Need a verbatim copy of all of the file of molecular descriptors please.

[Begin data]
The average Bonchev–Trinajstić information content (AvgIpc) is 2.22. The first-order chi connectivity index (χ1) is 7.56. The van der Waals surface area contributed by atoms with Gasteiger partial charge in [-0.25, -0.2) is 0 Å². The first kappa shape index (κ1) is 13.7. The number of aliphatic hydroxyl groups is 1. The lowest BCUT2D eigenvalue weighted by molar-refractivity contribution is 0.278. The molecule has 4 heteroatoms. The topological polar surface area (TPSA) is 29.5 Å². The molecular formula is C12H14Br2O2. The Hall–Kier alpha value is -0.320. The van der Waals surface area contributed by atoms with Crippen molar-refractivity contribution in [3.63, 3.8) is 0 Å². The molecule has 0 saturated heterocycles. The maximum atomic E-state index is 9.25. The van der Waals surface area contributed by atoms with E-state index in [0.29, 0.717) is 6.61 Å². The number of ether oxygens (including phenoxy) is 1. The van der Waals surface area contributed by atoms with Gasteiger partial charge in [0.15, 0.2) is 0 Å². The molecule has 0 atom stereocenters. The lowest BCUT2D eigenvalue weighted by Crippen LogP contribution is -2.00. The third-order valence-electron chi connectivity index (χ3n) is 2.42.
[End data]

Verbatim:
The average Bonchev–Trinajstić information content (AvgIpc) is 2.22. The first-order chi connectivity index (χ1) is 7.56. The van der Waals surface area contributed by atoms with Gasteiger partial charge in [-0.25, -0.2) is 0 Å². The first kappa shape index (κ1) is 13.7. The number of aliphatic hydroxyl groups is 1. The lowest BCUT2D eigenvalue weighted by molar-refractivity contribution is 0.278. The molecule has 4 heteroatoms. The topological polar surface area (TPSA) is 29.5 Å². The molecular formula is C12H14Br2O2. The Hall–Kier alpha value is -0.320. The van der Waals surface area contributed by atoms with Crippen molar-refractivity contribution in [3.63, 3.8) is 0 Å². The molecule has 0 saturated heterocycles. The maximum atomic E-state index is 9.25. The van der Waals surface area contributed by atoms with E-state index in [0.29, 0.717) is 6.61 Å². The number of ether oxygens (including phenoxy) is 1. The van der Waals surface area contributed by atoms with Gasteiger partial charge in [0.15, 0.2) is 0 Å². The molecule has 0 atom stereocenters. The lowest BCUT2D eigenvalue weighted by Crippen LogP contribution is -2.00. The third-order valence-electron chi connectivity index (χ3n) is 2.42.